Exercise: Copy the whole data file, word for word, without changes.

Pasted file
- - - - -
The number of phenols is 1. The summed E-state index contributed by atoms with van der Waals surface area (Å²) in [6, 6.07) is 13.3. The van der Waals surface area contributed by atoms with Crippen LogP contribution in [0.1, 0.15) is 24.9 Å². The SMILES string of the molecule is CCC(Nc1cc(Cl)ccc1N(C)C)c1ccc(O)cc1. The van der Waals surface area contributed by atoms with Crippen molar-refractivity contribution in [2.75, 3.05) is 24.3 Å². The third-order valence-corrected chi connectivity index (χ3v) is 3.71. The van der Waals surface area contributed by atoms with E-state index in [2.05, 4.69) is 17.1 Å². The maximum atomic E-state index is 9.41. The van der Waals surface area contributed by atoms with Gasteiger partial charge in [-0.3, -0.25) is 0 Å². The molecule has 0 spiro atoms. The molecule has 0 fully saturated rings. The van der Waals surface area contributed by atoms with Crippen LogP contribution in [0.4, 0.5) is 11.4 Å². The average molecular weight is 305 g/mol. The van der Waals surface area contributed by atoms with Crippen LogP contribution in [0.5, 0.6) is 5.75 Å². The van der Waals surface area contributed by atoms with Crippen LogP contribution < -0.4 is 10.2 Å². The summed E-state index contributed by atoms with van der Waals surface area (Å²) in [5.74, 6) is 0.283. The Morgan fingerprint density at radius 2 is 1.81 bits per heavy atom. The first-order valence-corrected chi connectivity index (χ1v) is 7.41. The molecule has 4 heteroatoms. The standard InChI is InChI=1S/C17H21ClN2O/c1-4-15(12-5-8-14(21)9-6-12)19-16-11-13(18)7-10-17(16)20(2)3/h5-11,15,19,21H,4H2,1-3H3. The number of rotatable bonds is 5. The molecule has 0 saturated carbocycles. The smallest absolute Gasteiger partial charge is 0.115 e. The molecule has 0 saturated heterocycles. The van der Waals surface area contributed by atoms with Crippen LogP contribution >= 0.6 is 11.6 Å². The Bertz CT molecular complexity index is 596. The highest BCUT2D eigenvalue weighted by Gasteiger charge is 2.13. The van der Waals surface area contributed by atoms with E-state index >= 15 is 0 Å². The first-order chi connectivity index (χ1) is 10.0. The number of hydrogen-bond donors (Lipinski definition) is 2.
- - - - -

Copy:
The number of phenols is 1. The summed E-state index contributed by atoms with van der Waals surface area (Å²) in [6, 6.07) is 13.3. The van der Waals surface area contributed by atoms with Crippen LogP contribution in [0.1, 0.15) is 24.9 Å². The SMILES string of the molecule is CCC(Nc1cc(Cl)ccc1N(C)C)c1ccc(O)cc1. The van der Waals surface area contributed by atoms with Crippen molar-refractivity contribution in [2.75, 3.05) is 24.3 Å². The third-order valence-corrected chi connectivity index (χ3v) is 3.71. The van der Waals surface area contributed by atoms with E-state index in [2.05, 4.69) is 17.1 Å². The maximum atomic E-state index is 9.41. The van der Waals surface area contributed by atoms with Gasteiger partial charge in [-0.3, -0.25) is 0 Å². The molecule has 0 spiro atoms. The molecule has 0 fully saturated rings. The van der Waals surface area contributed by atoms with Crippen LogP contribution in [0.4, 0.5) is 11.4 Å². The average molecular weight is 305 g/mol. The van der Waals surface area contributed by atoms with Crippen LogP contribution in [0.5, 0.6) is 5.75 Å². The van der Waals surface area contributed by atoms with Crippen LogP contribution < -0.4 is 10.2 Å². The summed E-state index contributed by atoms with van der Waals surface area (Å²) in [5.74, 6) is 0.283. The Morgan fingerprint density at radius 2 is 1.81 bits per heavy atom. The first-order valence-corrected chi connectivity index (χ1v) is 7.41. The molecule has 4 heteroatoms. The standard InChI is InChI=1S/C17H21ClN2O/c1-4-15(12-5-8-14(21)9-6-12)19-16-11-13(18)7-10-17(16)20(2)3/h5-11,15,19,21H,4H2,1-3H3. The number of rotatable bonds is 5. The molecule has 0 saturated carbocycles. The smallest absolute Gasteiger partial charge is 0.115 e. The molecule has 0 saturated heterocycles. The van der Waals surface area contributed by atoms with Crippen LogP contribution >= 0.6 is 11.6 Å². The Bertz CT molecular complexity index is 596. The highest BCUT2D eigenvalue weighted by Gasteiger charge is 2.13. The van der Waals surface area contributed by atoms with E-state index >= 15 is 0 Å². The first-order chi connectivity index (χ1) is 10.0. The number of hydrogen-bond donors (Lipinski definition) is 2.